planning ahead to reduce your tax

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Tax_scrabble_board Tax. It’s a dirty word. Nobody likes it. Except maybe accountants and tax agents.

As an accountant, I used to do tax planning in June, right at the end of the financial year. While this may be of benefit to business, for the individual it is usually too little too late. By now 11 months have passed and receipts have been lost and people have either been unaware of the deductions that they are entitled to, or potential deductions have long been forgotten.

Does the following sound familiar to you? What deductions are available to me? Am I maximising my tax return? Can I claim this? Where did I put those receipts? I don’t have the time to go looking for all that paperwork. My accountant’s bill is how much?

If this is all too familiar, now is the time to get organised for next year’s tax return.

Invest a couple of dollars in a folder with the plastic pockets. You can then keep all your receipts secure in the one place. Place a tax checklist (you can download the frugal and thriving tax checklist here) in the first plastic pocket, to serve as a reminder of what you may need to file in your tax folder.

Either organise your receipts in the order preferred by your accountant, or organise them according to the flow of a tax return (see the tax checklist). As accountants often charge according to how much time they take to complete a return, the more organised your paperwork, the less your accounting bill will be.

For the super organised, keep a summary page in each plastic pocket with a heading of what is in that pocket and a list of receipts or statements. For example, you may be claiming a deduction for dry-cleaning. Make a heading on the summary page ‘dry-cleaning’ and list the date and amount on your summary page each time you add a receipt to your folder. Organise the receipts in the order they appear on the summary page and place them in the pocket behind the summary. This is can be useful, but is by no means necessary. For the time poor or for people with basic returns, placing the receipt in the relevant pocket is enough.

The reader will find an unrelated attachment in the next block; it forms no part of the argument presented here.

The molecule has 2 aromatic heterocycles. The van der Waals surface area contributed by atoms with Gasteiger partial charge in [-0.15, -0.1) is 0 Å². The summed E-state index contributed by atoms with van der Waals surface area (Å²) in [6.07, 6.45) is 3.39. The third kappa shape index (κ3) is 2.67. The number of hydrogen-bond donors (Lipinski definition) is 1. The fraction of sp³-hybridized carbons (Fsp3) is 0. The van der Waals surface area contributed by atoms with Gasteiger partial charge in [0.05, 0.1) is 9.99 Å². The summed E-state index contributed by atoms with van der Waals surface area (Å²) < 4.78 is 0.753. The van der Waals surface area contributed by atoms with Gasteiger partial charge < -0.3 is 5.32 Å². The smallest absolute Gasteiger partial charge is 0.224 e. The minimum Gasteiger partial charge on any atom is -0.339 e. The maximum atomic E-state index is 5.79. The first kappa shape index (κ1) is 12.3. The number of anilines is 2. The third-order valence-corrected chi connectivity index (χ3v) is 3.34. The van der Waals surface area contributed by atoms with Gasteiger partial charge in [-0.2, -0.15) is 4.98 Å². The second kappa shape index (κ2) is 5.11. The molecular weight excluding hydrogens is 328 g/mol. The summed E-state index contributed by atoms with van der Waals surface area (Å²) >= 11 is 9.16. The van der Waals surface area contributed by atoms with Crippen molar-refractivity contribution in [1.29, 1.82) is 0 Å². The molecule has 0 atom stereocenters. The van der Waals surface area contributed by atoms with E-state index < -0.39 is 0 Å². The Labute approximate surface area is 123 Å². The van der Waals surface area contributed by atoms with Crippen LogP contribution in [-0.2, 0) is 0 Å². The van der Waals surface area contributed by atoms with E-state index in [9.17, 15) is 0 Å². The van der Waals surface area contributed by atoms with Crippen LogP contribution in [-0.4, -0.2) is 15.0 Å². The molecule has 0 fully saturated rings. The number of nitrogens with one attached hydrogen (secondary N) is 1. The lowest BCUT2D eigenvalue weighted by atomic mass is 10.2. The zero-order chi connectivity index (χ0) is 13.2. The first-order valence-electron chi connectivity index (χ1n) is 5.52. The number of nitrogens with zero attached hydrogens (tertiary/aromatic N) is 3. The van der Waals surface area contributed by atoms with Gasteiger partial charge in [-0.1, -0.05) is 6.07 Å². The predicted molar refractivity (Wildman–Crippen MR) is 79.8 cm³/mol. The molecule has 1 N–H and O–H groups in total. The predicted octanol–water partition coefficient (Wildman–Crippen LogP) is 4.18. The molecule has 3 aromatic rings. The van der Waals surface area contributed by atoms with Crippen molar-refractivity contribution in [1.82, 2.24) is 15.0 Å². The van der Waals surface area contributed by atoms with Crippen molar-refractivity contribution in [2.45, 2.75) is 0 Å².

If you’re not sure if an expense is deductible or not, keep the receipt anyway. If it isn’t deductible, then your accountant can ignore it, if it is they won’t know to include the deduction on your tax return if you don’t provide a receipt.

At its most basic your folder should include:

  • A tax requirements checklist
  • End of year statements of income: employment, dividends, bank interest, managed fund statements, government allowances and pensions etc.
  • Business income or personal services income
  • Sale and purchase documents of assets disposed of during the year. For example, if you sold shares this year, this will need to be reported for capital gains tax purposes. Not only do you need the statement regarding how much you made on the sale of these shares, you will also need the purchase documents (regardless of when the shares were purchased) in order for the capital gain and any discount available to be calculated. In the case of investment properties, you will need both the sale and the purchase contract as well documents regarding all relevant expenses.
  • Receipts to support deductions
  • Log book or record of work related travel (an excel spreadsheet or a simple piece of paper that records trips is fine. By the way, Google Earth can be very helpful in calculating trip distances for logbook records.)
  • Private medical insurance tax details, Childcare statements, HECS statement, PAYG statements etc.
  • The previous years’ tax returns and notices of assessment

Next, check out the tax deductions that are available to you. There are too many for me to list here, so check out the industry and occupation guide to deductions available at the Australian Taxation website. This lists a variety of occupations and potential deductions available to each one. Also, see the checklist for other possible deductions that you can claim. For claims under $300, it is not necessary to keep receipts, however the ATO may ask you to explain how you worked out your claim and why your claim is reasonable based on the requirements of your occupation.

For further information about what paperwork you may need to keep in order to maximise your tax savings, speak to your accountant or have a read through the ATO website. Below are some links to help you find further information regarding:

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